Abbas to Obama: Palestinians to 'exert every effort' for peace with Israel

PA president: Palestinians are "fully committed" to talks, negotiators will have to overcome "several difficulties."

Abbas and Obama at UN General Assembly 2013 370 (photo credit: REUTERS/Kevin Lamarque)
Abbas and Obama at UN General Assembly 2013 370
(photo credit: REUTERS/Kevin Lamarque)
NEW YORK - Palestinian President Mahmoud Abbas pledged to US President Barack Obama on Tuesday that the Palestinians will exert every effort possible to try to ensure peace talks with Israel are a success.
Obama met with Abbas on Tuesday afternoon, after telling the United Nations that one of the two greatest foreign policy priorities of his presidency is the Israeli-Palestinian conflict.
The US president commended the Palestinian Authority president for sitting at the negotiating table with his Israeli counterparts and for condemning violence against the Jewish state.
"We’ve seen Palestinian and Israeli representatives discuss some of the most difficult issues that have been roadblocks to peace for too long," Obama said.
"None of us are under any illusion that this would be easy," said Obama.
Abbas, who spoke briefly, said that a peace agreement was in the interests of Israelis, Palestinians, and all those who live in the region.
"We are fully committed to the peace process so that we can reach a final settlement that ultimately will lead to the creation of an independent Palestinian state that would live side-by-side in peace and security with Israel," Abbas said.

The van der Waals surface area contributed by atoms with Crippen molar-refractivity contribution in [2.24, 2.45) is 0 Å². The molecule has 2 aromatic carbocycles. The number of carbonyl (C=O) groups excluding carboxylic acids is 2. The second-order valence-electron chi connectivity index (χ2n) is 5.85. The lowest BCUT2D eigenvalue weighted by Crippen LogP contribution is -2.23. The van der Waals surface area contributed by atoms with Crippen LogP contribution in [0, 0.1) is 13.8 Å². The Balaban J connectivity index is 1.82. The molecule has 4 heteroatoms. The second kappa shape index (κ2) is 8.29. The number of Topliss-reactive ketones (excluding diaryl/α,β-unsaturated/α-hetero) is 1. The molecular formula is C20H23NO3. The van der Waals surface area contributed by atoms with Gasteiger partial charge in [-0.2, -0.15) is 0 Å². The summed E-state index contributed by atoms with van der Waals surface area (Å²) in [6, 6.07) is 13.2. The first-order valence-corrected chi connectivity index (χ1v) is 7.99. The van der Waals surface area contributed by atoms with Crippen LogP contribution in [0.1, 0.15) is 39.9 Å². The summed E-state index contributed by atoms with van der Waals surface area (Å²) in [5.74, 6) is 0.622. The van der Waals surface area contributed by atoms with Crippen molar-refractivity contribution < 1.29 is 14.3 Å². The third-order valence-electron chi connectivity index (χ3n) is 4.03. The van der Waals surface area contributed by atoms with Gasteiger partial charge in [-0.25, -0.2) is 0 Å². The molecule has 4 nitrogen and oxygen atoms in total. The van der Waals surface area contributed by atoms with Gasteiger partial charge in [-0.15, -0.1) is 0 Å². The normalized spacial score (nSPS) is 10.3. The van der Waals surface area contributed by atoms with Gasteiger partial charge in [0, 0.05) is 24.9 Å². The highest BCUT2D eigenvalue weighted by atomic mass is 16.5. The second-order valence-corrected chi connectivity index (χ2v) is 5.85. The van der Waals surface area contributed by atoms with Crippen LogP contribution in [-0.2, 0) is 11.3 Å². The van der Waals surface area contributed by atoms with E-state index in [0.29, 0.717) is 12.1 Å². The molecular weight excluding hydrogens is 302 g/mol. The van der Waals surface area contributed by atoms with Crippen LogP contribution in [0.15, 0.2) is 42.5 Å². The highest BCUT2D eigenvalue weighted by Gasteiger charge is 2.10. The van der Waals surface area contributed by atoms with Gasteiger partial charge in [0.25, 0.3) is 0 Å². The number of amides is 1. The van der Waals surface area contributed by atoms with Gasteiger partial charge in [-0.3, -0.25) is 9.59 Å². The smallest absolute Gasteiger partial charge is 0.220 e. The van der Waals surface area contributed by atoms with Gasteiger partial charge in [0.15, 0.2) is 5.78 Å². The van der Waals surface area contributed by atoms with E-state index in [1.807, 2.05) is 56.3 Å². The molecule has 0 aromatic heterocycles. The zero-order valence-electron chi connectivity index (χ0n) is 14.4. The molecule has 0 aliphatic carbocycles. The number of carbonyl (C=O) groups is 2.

Abbas said negotiators will need to overcome "several difficulties" but that the Palestinians are committed to the process.
At a meeting last night with Jewish leaders, Abbas condemned terrorism in strong terms when asked about the killing of two Israeli soldiers in separate incidents in the West Bank last week.
The US president devoted a large portion of his General Assembly address to the decades-old conflict, calling the creation of a Palestinian state a necessity for the dignity of its people and a requirement for the protection of Israel's Jewish identity.
"The border of Israel and Palestine should be based on 1967 lines with mutually agreed-to swaps so that secure and recognized borders are established for both states with robust security provisions so that Israel retains the ability to defend itself, by itself, against any threats," Obama told reporters before the meeting.
Obama is due to meet Prime Minister Benjamin Netanyahu next week in Washington as he tries to keep up the momentum in peace negotiations.